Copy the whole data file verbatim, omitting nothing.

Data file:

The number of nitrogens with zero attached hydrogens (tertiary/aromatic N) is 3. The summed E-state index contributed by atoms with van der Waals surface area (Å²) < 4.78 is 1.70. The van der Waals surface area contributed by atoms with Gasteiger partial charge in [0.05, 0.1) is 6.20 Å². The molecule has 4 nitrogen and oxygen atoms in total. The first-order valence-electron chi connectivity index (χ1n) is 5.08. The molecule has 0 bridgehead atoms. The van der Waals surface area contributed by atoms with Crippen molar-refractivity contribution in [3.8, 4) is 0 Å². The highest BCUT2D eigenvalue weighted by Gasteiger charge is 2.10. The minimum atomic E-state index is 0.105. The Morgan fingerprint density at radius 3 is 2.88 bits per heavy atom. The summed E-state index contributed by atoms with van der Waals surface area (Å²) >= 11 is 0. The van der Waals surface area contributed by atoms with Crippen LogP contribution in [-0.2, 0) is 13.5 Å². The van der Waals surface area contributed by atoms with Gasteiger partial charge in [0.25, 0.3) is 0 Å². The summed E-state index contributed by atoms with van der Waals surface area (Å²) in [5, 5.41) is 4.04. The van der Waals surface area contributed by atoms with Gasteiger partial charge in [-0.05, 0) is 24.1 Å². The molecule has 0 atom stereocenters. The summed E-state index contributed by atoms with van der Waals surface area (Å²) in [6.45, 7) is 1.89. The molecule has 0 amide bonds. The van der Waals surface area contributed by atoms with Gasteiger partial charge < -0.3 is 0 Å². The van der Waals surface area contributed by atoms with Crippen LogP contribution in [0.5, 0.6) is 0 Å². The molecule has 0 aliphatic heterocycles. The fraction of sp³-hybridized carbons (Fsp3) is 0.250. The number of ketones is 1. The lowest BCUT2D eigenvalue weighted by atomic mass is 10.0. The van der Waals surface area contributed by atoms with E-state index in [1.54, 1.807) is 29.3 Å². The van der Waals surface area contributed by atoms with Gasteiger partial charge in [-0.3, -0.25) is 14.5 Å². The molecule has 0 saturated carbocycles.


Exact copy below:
The number of nitrogens with zero attached hydrogens (tertiary/aromatic N) is 3. The summed E-state index contributed by atoms with van der Waals surface area (Å²) < 4.78 is 1.70. The van der Waals surface area contributed by atoms with Gasteiger partial charge in [0.05, 0.1) is 6.20 Å². The molecule has 4 nitrogen and oxygen atoms in total. The first-order valence-electron chi connectivity index (χ1n) is 5.08. The molecule has 0 bridgehead atoms. The van der Waals surface area contributed by atoms with Crippen molar-refractivity contribution in [3.8, 4) is 0 Å². The highest BCUT2D eigenvalue weighted by Gasteiger charge is 2.10. The minimum atomic E-state index is 0.105. The Morgan fingerprint density at radius 3 is 2.88 bits per heavy atom. The summed E-state index contributed by atoms with van der Waals surface area (Å²) >= 11 is 0. The van der Waals surface area contributed by atoms with Crippen LogP contribution in [-0.2, 0) is 13.5 Å². The van der Waals surface area contributed by atoms with Gasteiger partial charge in [0.25, 0.3) is 0 Å². The summed E-state index contributed by atoms with van der Waals surface area (Å²) in [5, 5.41) is 4.04. The van der Waals surface area contributed by atoms with Gasteiger partial charge in [-0.05, 0) is 24.1 Å². The molecule has 0 atom stereocenters. The summed E-state index contributed by atoms with van der Waals surface area (Å²) in [6.45, 7) is 1.89. The molecule has 0 amide bonds. The van der Waals surface area contributed by atoms with Gasteiger partial charge < -0.3 is 0 Å². The van der Waals surface area contributed by atoms with Crippen LogP contribution in [0.5, 0.6) is 0 Å². The molecule has 0 aliphatic heterocycles. The fraction of sp³-hybridized carbons (Fsp3) is 0.250. The number of ketones is 1. The lowest BCUT2D eigenvalue weighted by atomic mass is 10.0. The van der Waals surface area contributed by atoms with E-state index in [1.54, 1.807) is 29.3 Å². The van der Waals surface area contributed by atoms with Gasteiger partial charge in [-0.3, -0.25) is 14.5 Å². The molecule has 0 saturated carbocycles.